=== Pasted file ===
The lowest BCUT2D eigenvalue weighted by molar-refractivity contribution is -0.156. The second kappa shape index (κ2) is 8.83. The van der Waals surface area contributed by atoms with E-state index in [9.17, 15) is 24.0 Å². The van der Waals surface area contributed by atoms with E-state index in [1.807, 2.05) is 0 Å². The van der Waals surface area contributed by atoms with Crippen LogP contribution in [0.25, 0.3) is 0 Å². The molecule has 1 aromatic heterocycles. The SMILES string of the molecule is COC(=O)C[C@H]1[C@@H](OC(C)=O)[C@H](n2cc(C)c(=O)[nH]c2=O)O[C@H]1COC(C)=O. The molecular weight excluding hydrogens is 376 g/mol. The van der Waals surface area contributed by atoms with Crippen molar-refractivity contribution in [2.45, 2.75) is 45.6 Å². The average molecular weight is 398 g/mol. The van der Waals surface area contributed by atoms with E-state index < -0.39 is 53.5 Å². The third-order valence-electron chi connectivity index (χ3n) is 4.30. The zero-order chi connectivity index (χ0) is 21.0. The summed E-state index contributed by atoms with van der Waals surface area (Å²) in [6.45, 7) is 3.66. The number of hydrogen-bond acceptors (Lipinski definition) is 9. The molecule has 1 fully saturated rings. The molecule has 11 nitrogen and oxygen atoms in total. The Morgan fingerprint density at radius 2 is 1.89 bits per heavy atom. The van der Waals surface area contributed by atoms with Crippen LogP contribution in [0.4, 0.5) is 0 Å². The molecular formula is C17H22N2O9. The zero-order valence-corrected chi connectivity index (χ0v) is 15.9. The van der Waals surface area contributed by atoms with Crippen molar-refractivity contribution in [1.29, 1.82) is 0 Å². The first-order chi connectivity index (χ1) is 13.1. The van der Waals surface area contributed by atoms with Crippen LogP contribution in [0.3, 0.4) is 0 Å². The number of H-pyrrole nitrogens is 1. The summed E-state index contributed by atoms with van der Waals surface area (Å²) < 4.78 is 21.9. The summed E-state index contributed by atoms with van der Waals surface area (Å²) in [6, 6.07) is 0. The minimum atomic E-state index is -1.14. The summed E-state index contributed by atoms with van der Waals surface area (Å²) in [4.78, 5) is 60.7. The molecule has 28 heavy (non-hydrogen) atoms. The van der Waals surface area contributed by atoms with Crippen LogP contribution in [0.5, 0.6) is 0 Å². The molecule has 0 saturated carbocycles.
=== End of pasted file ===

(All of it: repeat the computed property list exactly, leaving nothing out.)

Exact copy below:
The lowest BCUT2D eigenvalue weighted by molar-refractivity contribution is -0.156. The second kappa shape index (κ2) is 8.83. The van der Waals surface area contributed by atoms with E-state index in [9.17, 15) is 24.0 Å². The van der Waals surface area contributed by atoms with E-state index in [1.807, 2.05) is 0 Å². The van der Waals surface area contributed by atoms with Crippen LogP contribution in [0.25, 0.3) is 0 Å². The molecule has 1 aromatic heterocycles. The SMILES string of the molecule is COC(=O)C[C@H]1[C@@H](OC(C)=O)[C@H](n2cc(C)c(=O)[nH]c2=O)O[C@H]1COC(C)=O. The molecular weight excluding hydrogens is 376 g/mol. The van der Waals surface area contributed by atoms with Crippen molar-refractivity contribution in [2.45, 2.75) is 45.6 Å². The average molecular weight is 398 g/mol. The van der Waals surface area contributed by atoms with E-state index < -0.39 is 53.5 Å². The third-order valence-electron chi connectivity index (χ3n) is 4.30. The zero-order chi connectivity index (χ0) is 21.0. The summed E-state index contributed by atoms with van der Waals surface area (Å²) in [6.45, 7) is 3.66. The number of hydrogen-bond acceptors (Lipinski definition) is 9. The molecule has 1 fully saturated rings. The molecule has 11 nitrogen and oxygen atoms in total. The Morgan fingerprint density at radius 2 is 1.89 bits per heavy atom. The van der Waals surface area contributed by atoms with Crippen LogP contribution in [0.4, 0.5) is 0 Å². The molecular formula is C17H22N2O9. The zero-order valence-corrected chi connectivity index (χ0v) is 15.9. The van der Waals surface area contributed by atoms with Crippen molar-refractivity contribution in [1.29, 1.82) is 0 Å². The first-order chi connectivity index (χ1) is 13.1. The van der Waals surface area contributed by atoms with Crippen LogP contribution in [0.3, 0.4) is 0 Å². The number of H-pyrrole nitrogens is 1. The summed E-state index contributed by atoms with van der Waals surface area (Å²) < 4.78 is 21.9. The summed E-state index contributed by atoms with van der Waals surface area (Å²) in [6, 6.07) is 0. The minimum atomic E-state index is -1.14. The summed E-state index contributed by atoms with van der Waals surface area (Å²) in [4.78, 5) is 60.7. The molecule has 28 heavy (non-hydrogen) atoms. The van der Waals surface area contributed by atoms with Crippen LogP contribution in [0.5, 0.6) is 0 Å². The molecule has 0 saturated carbocycles.